‘SNOTEL uses meteor burst communications technology to collect and communicate data in near-real-time’ — Mage Hultstrand

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Here’s a primer on the NRCS’s SNOTEL network from Mage Hultstrand writing for the Valley Courier’s Colorado Water 2012 series. Here’s an excerpt:

The Natural Resources Conservation Service (NRCS) installs, operates, and maintains an extensive, automated system to collect snowpack and related climatic data in the Western United States called SNOTEL (for SNOwpack TELemetry.)

The system evolved from NRCS’s Congressional mandate in the mid-1930’s “to measure snowpack in the mountains of the West and forecast the water supply.” The programs began with manual measurements of snow courses; since 1980, SNOTEL has reliably and efficiently collected the data needed to produce water supply forecasts and support resource management activities.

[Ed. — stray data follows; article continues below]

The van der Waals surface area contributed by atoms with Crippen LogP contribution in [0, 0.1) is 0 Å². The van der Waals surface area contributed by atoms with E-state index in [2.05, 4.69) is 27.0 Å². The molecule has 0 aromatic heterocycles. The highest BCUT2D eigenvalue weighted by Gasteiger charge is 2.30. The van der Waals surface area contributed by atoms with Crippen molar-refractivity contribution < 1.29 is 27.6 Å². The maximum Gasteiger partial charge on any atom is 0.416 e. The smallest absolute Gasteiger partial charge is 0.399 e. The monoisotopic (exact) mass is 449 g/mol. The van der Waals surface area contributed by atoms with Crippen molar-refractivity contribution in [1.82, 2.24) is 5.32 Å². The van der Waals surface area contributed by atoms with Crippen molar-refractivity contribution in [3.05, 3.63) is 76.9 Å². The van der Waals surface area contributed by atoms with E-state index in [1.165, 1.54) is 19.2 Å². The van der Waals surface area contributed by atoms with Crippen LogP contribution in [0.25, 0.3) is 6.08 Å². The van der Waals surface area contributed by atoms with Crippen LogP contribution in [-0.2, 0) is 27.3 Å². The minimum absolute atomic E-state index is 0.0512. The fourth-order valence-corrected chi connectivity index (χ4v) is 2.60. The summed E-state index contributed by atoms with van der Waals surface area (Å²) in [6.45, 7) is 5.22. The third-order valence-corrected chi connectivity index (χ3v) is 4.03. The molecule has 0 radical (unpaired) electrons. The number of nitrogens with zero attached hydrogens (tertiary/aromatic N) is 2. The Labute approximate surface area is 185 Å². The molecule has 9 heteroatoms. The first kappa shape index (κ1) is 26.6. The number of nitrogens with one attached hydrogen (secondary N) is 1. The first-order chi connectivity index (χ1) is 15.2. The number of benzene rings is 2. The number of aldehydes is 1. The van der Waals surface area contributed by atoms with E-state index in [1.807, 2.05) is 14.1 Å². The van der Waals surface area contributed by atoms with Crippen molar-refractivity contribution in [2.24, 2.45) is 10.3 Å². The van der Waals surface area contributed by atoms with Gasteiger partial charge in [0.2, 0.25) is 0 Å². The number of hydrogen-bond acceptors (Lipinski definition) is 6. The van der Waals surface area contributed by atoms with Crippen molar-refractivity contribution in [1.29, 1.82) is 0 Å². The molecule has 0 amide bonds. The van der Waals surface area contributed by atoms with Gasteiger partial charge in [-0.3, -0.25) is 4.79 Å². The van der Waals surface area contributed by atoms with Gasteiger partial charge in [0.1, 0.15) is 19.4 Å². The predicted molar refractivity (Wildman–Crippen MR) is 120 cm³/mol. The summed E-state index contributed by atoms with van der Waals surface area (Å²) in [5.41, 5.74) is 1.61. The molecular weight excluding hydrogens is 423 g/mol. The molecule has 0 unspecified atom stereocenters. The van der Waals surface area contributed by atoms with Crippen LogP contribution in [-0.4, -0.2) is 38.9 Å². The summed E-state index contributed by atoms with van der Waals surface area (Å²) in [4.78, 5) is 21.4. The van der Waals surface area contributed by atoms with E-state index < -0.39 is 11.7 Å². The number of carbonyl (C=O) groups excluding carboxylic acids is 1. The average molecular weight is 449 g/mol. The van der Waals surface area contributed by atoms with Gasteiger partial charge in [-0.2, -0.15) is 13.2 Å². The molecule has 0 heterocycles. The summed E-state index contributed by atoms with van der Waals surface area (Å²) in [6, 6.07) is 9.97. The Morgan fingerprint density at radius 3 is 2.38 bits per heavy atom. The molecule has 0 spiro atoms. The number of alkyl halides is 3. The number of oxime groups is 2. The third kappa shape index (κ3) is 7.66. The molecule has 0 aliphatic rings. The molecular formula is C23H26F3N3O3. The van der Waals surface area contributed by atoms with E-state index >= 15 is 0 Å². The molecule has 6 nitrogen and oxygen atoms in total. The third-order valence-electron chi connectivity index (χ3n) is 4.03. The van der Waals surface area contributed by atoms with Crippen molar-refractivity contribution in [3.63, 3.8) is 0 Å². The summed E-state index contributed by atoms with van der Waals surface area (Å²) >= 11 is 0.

Climate studies, air and water quality investigations, and resource management concerns are all served by the modern SNOTEL network. It may also be the best way to track changing climate over time. The high-elevation locations and broad network of the sites provide data analysis opportunities to researchers, water managers, and emergency managers for natural disasters such as floods.

SNOTEL uses meteor burst communications technology to collect and communicate data in near-real-time. Radio signals are reflected at a steep angle off the ever present band of ionized meteorites existing from about 50 to 75 miles above the earth. Satellites are not involved as the NRCS operates and controls the entire communication system.

More Colorado Water 2012 coverage here.

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